Darkness and Dawn Book I: The Vacant World
Chapter 29: The Battle On The Stairs
Almost like the echo of his shout, a faint snarling cry rose from the corridor, outside. They heard a clicking, sliding, ominous sound; and, with instant comprehension, knew the truth.
“They’ve got up, some of them--somehow!” Stern cried. “They’ll be at our throats, here, in a moment! Load! Load! You shoot--I’ll give ‘em Pulverite!”
No time, now, for caution. While the girl hastily threw in more cartridges, Stern gathered up all the remaining vials of the explosive.
These, garnered along his wounded arm which clasped them to his body, made a little bristling row of death. His left hand remained free, to fling the little glass bombs.
“Come! Come, meet ‘em--they mustn’t trap us, here!”
And together they crept noiselessly into the other room and thence to the corridor-door.
Out they peered.
“Look! Torches!” whispered he.
There at the far end of the hallway, a red glare already flickered on the wall around the turn by the elevator-shaft. Already the confused sounds of the attackers were drawing near.
“They’ve managed to dig away the barricade, somehow,” said Stern. “And now they’re out for business--clubs, poisoned darts and all--and fangs, and claws! How many of ‘em? God knows! A swarm, that’s all!”
His mouth felt hot and dry, with fever, and the mad excitement of the impending battle. His skin seemed tense and drawn, especially upon the forehead. As he stood there, waiting, he heard the girl’s quick breathing. Though he could hardly see her in the gloom, he felt her presence and he loved it.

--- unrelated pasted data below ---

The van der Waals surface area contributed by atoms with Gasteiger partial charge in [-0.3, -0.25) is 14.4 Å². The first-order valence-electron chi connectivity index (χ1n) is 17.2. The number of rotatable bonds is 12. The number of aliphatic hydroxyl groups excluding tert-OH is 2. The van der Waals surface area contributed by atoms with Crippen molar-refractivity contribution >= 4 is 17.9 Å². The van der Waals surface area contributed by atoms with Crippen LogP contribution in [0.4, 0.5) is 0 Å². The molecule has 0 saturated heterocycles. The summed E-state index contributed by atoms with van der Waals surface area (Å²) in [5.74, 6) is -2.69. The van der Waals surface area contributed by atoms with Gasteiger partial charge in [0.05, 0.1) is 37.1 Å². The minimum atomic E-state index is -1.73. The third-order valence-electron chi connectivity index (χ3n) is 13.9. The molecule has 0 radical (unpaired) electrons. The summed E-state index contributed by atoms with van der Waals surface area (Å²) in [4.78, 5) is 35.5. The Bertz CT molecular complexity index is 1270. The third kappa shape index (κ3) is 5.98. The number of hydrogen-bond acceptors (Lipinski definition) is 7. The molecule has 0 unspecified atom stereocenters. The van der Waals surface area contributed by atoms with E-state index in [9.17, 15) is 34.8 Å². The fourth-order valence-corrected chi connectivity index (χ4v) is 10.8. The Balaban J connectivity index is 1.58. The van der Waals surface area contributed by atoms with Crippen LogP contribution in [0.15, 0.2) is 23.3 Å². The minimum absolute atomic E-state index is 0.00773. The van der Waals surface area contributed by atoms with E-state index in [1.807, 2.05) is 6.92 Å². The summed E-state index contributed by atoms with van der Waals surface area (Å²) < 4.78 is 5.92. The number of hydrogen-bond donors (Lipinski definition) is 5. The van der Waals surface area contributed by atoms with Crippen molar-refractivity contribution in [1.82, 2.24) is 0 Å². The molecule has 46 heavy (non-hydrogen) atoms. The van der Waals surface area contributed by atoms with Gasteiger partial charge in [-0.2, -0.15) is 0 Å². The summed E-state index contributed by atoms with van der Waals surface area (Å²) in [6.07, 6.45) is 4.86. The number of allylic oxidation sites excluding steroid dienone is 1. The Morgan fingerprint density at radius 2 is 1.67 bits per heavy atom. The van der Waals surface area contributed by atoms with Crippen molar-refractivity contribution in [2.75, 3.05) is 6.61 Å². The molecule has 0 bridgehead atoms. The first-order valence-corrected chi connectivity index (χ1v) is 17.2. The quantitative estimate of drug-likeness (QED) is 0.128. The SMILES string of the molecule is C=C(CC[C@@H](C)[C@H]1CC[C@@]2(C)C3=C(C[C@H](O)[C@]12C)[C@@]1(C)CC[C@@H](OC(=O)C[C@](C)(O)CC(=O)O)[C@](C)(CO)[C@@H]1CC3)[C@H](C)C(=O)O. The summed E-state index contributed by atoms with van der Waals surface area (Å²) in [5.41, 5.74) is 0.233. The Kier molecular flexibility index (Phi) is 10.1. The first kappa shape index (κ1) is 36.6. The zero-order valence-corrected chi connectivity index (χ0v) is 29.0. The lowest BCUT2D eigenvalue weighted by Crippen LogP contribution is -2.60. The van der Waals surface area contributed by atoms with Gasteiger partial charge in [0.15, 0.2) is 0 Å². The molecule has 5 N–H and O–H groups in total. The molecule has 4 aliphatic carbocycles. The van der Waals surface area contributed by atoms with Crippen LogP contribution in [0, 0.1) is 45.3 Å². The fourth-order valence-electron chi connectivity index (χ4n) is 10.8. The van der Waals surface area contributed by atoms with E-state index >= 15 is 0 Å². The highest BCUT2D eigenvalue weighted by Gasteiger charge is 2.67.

“Beatrice,” said he, and for a moment his hand sought hers, “Beatrice, little girl o’ mine, if this is the big finish, if we both go down together and there’s no to-morrow, I want to tell you now--”
A yapping outcry interrupted him. The girl seized his arm. Brighter the torchlight grew.
“Allan!” she whispered. “Come back, back, away from here. We’ve got to get up those stairs, there, at the other end of the hall. This is no kind of place to meet them--we’re exposed, here. There’s no protection!”
“You’re right.” he answered. “Come!”
Like ghosts they slid away, noiselessly, through the enshrouding gloom.
Even as they gained the shelter of the winding stairway, the scouts of the Horde, flaring their torches into each room they passed, came into view around the corner at the distant end.
Shuffling, hideous beyond all words by the fire-gleam, bent, wizened, blue, the Things swarmed toward them in a vague and shifting mass, a ruck of horror.
The defenders, peering from behind the broken balustrade, could hear the guttural jabber of their beast-talk, the clicking play of their fangs; could see the craning necks, the talons that held spears, bludgeons, blow-guns, even jagged rocks.
Over all, the smoky gleams wavered in a ghastly interplay of light and darkness. Uncanny shadows leaped along the walls. From every corner and recess and black, empty door, ghoulish shapes seemed creeping.
Tense, now, the moment hung.
Suddenly the engineer bent forward, staring.
“The chief!” he whispered. And as he spoke, Beatrice aimed.
There, shambling among the drove of things, they saw him clearly for a moment: Uglier, more incredibly brutal than ever he looked, now, by that uncanny light.
Stern saw--and rejoiced in the sight--that the obeah’s jaw hung surely broken, all awry. The quick-blinking, narrow-ridded eyes shuttled here, there, as the creature sought to spy out his enemies. The nostrils dilated, to catch the spoor of man. Man, no longer god, but mortal.